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Copycat chronicles

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By Mainstream Bengali cinema refuses to accept originality. Chandreyee Ghose explores WITH INPUTS FROM AHANA CHAUDHURI
  • Published 12.09.10

A film-maker from Mumbai wanted to try the Bengali market. A producer and a leading actor of Tollywood were willing to work with him. But there was a condition. The film had to be a remake, preferably of a South Indian hit. The film-maker refused and Tollywood shut its doors.

Bengali commercial cinema is getting sleeker. The heroes and heroines look almost Bollywood, thanks to a designer and stylist on board with most production teams. Songs and scenes are being shot in foreign locations — the 2009 blockbuster Challenge was shot in Dubai, Australia and New Zealand. Leading playback singers from Mumbai are being signed on. Producers have also increased their budget.

But when it comes to the script, there is no word as dirty as experimentation. It’s always a tried formula, whether from the south or from Bollywood. Though mainstream Bollywood often dazzles now with a flash of talent, as with a Kaminey or Love Sex Aur Dhokha, mainstream Tollywood remains resolutely repetitive.

“Producers say the public will not go for new stuff,” claims a former student of the Film and Television Institute of India, whose script did not meet the “required standard” in Tollywood — most often a Telugu or a Tamil hit.

The producers are not wrong; most of the remakes have meant good business: Challenge was “inspired” by a 2005 Telugu movie Bunny, Wanted — released in April this year — is “influenced” by a 2005 Telugu film Athadu while Amanush (2010) is a remake of the 2003 Tamil film Kadhal Konden. Even the very recent Le Chhakka, an “original script”, has traces of Chennai 60028 in it, says a reviewer.

Nitish Sharma had produced Clerk featuring Prosenjit earlier this year, a “hatke” film, but is eager to make a “well-packaged commercial film” the next time.

“The few parallel films that are being made do not yield good returns. So most producers and directors prefer to play it safe. And the urban audience, too, only wants a masala movie,” he claims.

The beeline for Telugu hits has to do with the packages from Andhra Pradesh that Bengali cinema cannot refuse.

Most commercial films are being shot in Ramoji Film City, on the outskirts of Hyderabad. The complex offers sets, dance and fight choreographers and junior artistes, all readily. Even the script. “A readymade script saves time and it has a higher chance of faring well,” says Mainak Biswas, a professor of film studies at Jadavpur University.

Industry insiders claim that a popular script is often purchased unofficially. Had there been no understanding between the producers, there would have been more copyright conflicts and not just an odd Poran Jai Jolia Re (a copy of Vipul Shah’s Namaste London) hitting legal trouble.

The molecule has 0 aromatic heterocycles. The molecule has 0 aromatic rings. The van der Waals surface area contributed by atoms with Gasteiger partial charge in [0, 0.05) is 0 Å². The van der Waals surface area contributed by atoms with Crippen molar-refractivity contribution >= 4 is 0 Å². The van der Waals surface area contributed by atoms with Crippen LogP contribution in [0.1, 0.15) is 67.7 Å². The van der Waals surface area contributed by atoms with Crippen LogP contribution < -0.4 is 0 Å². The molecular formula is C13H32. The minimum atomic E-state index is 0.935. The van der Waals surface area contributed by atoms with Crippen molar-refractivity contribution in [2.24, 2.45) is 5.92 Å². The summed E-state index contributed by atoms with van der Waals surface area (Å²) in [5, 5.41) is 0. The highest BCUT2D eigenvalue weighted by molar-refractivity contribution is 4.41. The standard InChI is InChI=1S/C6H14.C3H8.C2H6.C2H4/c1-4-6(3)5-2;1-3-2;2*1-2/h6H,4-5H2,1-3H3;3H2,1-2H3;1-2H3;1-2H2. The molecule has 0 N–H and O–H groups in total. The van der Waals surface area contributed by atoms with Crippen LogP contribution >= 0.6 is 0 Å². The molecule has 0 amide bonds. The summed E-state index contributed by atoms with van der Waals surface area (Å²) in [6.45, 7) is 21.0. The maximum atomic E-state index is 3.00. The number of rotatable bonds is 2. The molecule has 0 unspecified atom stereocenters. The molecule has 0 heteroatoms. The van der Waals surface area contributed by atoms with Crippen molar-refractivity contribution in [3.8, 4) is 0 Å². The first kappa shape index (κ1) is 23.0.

A copy works, says critic Samik Bandyopadhyay, because of the audience. The Bengali film may be looking Bollywood but the mainstay of the film is the audience in the small towns and villages, not the urban crowd.

“The bulk of the audience of a Bengali commercial movie is still the lower-middle class from the mofussils,” says Bandyopadhyay, and films from the south have all the elements that this crowd will look for. “Even the villains are usually small-time goons and not dons as shown in Bollywood. The target audience identifies with it,” he adds.

Sometimes every scene from a blockbuster is copied with the help of digital images.

This may cause Bengali cinema to look as if it is from another state, but few really mind.

“In Amanush, the physical manifestations of the protagonist’s psychological disorder were very typical of a South Indian production,” says Subhajeet Chatterjee, who also teaches film studies in Jadavpur University.

Now songs have “mahi-re” in their lyrics, actors are often found gyrating with half-clad extras of foreign origin and fight sequences show extreme violence (villains may pierce someone’s eyeballs with a toothpick). All these would once be absurd or too much; now they are necessary.

Not that anyone cares. The head of a directors’ guild in Hyderabad, Tamma Reddy Bharadwaj, claims he was not even aware of any scene-by-scene imitation from Telugu films or a financial arrangement between producers.

It is a bit like the 1980’s Bollywood, when films had snazzy disco numbers and no plots, only Mithun. But Bollywood has come out of this morass. “Mumbai has seen the accumulation of talents from all over the country for years. Since the early ’90s many film-makers have been willing to take the risk to stand out from the crowd. Besides niche marketing is possible there. Some films only cater to the urban multiplex crowd and still earn good revenue. Bollywood need not always have a small-town audience in mind,” claims Biswas.

Bengali cinema needs another Satyajit Ray, who would dare to come up with something original and bold, as Pather Panchali was, maybe shot on a hand-held camera.